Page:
A donor like Lauder – who did not respond to requests for comment – also might be playing a longer game than just winning elections this year, whether it’s pushing politicians to support his agenda or shaping the future presidential field. He’s a hawkish Zionist who could be punishing Gillibrand for speaking well of pro-Palestinian activist Linda Sarsour, and first supporting but then opposing a bill that would impose fines and jail time to individuals and companies that participate in the Boycott, Divest, and Sanctions (BDS) movement against Israel. (Gillibrand has said that she changed her mind on the bill out of concern that it would impinge on free speech after meeting with the American Civil Liberties Union, which strongly opposes the bill, and that she still opposes BDS.) She has also recently poured cold water on expectations that she would run for president, just as National Horizon was pushing ads across the state asking what office she is really running for. Gillibrand did not respond to a request for comment.
A few ads from one super PAC is unlikely by itself to cost a popular incumbent like Gillibrand her seat. But in the case of tight races – just a few thousands votes won Heitkamp a Senate seat in 2012 – ads can rally voters just where and when they’re needed so long as a well-placed ad on Facebook or Google has the right amount of punch to it. In 2012, this led Lauder to fund a group that placed ads warning right-wing voters of an impending Muslim takeover of the United States via a different super PAC. This time around, his investment in National Horizon could make the difference for Rep. John Faso, who needs every vote he can get in order to defeat Delgado, who has a slight lead in the latest poll.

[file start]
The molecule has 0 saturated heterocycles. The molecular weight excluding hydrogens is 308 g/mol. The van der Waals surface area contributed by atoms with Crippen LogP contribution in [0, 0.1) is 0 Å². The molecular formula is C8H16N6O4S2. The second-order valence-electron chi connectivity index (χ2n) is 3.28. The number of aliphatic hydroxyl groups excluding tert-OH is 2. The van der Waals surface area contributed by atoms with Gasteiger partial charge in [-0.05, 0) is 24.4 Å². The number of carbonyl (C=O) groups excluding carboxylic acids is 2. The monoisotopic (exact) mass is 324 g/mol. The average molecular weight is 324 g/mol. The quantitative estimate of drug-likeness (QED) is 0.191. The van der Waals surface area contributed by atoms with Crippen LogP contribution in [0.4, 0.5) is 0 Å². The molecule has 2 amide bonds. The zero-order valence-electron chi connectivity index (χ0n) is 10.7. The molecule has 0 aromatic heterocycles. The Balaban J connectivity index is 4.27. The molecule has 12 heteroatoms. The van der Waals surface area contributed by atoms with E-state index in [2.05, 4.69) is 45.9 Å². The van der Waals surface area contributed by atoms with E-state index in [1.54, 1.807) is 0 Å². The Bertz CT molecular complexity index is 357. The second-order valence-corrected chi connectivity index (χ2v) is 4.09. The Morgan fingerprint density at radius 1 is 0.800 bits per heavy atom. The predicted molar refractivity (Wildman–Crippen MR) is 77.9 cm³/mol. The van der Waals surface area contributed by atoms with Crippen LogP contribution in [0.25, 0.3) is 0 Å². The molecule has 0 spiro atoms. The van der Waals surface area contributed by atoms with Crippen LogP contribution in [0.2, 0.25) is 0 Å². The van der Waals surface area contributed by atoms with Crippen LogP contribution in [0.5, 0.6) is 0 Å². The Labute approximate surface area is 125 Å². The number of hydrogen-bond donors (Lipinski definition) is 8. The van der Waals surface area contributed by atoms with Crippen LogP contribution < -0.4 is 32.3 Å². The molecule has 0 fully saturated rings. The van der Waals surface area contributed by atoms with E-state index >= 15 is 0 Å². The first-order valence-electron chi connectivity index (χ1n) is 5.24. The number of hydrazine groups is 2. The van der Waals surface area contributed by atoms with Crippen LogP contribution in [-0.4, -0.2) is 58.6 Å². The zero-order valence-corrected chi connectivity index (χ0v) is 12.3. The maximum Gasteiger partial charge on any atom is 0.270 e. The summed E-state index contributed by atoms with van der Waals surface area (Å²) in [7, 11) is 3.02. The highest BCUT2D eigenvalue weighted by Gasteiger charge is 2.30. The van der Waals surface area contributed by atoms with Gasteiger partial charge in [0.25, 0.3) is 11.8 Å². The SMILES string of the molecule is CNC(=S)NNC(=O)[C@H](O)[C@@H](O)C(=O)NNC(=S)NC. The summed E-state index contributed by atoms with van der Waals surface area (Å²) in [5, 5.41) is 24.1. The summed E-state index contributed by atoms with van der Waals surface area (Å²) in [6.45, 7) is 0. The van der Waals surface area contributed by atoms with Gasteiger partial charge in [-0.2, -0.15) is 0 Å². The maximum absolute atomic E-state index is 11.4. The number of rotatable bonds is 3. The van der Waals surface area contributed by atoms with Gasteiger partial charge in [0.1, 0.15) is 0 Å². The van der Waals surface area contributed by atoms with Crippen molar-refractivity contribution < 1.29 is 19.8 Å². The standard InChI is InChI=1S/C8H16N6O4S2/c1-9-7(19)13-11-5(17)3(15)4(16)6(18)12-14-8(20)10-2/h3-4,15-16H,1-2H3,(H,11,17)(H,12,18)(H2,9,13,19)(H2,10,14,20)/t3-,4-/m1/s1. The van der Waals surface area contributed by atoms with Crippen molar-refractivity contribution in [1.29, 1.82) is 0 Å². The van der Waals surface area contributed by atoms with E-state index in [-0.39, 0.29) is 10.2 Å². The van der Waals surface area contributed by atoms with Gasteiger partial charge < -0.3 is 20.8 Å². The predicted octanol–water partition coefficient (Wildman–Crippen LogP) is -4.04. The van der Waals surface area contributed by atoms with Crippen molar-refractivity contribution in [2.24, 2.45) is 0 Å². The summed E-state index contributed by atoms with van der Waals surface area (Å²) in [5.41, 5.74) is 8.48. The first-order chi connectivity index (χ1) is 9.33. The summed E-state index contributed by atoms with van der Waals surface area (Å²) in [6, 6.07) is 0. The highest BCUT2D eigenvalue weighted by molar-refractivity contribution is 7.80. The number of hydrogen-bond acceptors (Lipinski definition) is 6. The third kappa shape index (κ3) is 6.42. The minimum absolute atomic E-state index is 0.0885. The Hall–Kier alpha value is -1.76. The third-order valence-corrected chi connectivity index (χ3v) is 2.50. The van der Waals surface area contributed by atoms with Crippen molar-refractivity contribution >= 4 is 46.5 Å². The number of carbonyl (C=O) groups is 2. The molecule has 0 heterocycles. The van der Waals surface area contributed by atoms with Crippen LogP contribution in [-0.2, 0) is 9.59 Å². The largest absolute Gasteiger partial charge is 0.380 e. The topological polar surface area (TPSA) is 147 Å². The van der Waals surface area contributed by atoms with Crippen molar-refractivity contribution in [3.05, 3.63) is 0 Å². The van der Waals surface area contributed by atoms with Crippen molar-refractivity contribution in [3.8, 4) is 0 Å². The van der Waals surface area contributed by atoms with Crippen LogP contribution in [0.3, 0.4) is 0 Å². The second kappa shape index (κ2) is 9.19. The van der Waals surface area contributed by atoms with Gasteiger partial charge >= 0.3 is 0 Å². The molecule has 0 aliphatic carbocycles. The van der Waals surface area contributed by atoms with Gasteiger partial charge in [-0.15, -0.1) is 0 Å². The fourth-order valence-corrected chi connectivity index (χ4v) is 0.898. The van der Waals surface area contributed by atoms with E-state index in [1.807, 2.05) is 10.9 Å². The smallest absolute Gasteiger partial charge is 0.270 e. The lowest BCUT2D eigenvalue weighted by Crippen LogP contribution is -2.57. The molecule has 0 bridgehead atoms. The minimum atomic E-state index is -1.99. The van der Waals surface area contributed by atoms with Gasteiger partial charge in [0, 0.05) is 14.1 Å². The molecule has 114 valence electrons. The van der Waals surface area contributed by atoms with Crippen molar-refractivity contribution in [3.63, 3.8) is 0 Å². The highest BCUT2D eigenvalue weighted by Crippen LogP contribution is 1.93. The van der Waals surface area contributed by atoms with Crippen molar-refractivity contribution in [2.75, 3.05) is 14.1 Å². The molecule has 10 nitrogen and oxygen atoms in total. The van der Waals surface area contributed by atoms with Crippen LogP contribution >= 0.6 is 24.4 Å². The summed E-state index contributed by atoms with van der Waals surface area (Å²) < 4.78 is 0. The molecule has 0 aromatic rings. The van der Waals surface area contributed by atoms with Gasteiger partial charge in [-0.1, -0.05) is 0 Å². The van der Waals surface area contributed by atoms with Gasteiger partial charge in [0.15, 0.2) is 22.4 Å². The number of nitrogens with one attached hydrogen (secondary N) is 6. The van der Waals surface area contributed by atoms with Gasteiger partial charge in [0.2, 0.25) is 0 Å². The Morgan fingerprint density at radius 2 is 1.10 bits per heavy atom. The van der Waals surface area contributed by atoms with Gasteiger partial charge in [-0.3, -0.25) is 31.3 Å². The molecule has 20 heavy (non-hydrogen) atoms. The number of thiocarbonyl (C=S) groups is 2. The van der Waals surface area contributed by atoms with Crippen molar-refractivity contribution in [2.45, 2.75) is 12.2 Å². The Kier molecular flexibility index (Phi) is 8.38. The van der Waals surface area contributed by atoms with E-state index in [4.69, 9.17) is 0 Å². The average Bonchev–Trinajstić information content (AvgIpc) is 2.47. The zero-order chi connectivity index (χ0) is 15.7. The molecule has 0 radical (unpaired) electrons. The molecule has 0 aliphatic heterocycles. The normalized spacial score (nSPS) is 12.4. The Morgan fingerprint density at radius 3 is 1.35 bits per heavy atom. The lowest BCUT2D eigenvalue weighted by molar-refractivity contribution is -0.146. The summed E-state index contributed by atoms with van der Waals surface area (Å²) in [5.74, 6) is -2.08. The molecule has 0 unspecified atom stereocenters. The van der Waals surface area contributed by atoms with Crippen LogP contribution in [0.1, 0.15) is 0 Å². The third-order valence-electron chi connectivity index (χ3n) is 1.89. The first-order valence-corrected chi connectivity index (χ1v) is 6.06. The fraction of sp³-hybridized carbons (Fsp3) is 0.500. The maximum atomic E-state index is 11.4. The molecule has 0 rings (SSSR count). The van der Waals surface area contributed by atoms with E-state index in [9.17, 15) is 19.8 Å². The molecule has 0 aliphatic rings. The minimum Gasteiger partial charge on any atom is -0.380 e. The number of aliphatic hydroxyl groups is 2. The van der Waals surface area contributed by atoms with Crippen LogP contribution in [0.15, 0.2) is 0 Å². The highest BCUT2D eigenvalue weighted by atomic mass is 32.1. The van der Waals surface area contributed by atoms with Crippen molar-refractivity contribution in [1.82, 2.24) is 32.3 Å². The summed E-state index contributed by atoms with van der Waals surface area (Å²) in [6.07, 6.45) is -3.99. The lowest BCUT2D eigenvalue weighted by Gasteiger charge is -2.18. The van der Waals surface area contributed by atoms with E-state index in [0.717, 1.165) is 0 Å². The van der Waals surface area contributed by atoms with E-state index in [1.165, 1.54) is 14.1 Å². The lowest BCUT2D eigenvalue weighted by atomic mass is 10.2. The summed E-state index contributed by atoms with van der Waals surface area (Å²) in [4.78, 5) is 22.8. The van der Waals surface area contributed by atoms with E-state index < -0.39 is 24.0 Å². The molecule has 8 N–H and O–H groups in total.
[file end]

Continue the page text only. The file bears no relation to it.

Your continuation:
But the heavy spending from outside groups can weigh a candidate down at times. While the image of MS-13 members flashing gang signs – which has appeared in National Horizon ads targeting Delgado – may help rally some Republican voters in support of Faso, he has been criticized for other ads run in support of his campaign that have highlighted Delgado’s past career as “a big-city rapper.” While that ad was run by the National Republican Congressional Committee – which is a political committee, not a super PAC – there is a common thread with National Horizon, which has made Delgado a top target of both in New York: Ronald Lauder. He has given tens of thousands to the NRCC over the years, including at least $33,900 this year.
Lauder has been a big player in Republican politics for decades, supporting candidates from Donald Trump to George H.W. Bush. Sometimes, the money has gone to Democratic candidates like U.S. Sen. Bob Menendez, but records show that National Horizon has been Lauder’s biggest political expenditure, with more than $3 million going to the super PAC from Lauder since 2012. Lauder has also given thousands of dollars directly to Republican candidates this year, including to embattled New York incumbents like Reps. Claudia Tenney and Dan Donovan.
But super PACS solve a problem for time-strapped billionaires who want to exert influence over as many races as possible without too much fuss. “You essentially want a broker,” said Magleby, and that’s exactly what super PACs like National Horizon can be for rich donors who want to reach every Facebook, YouTube, Twitter and internet user they can.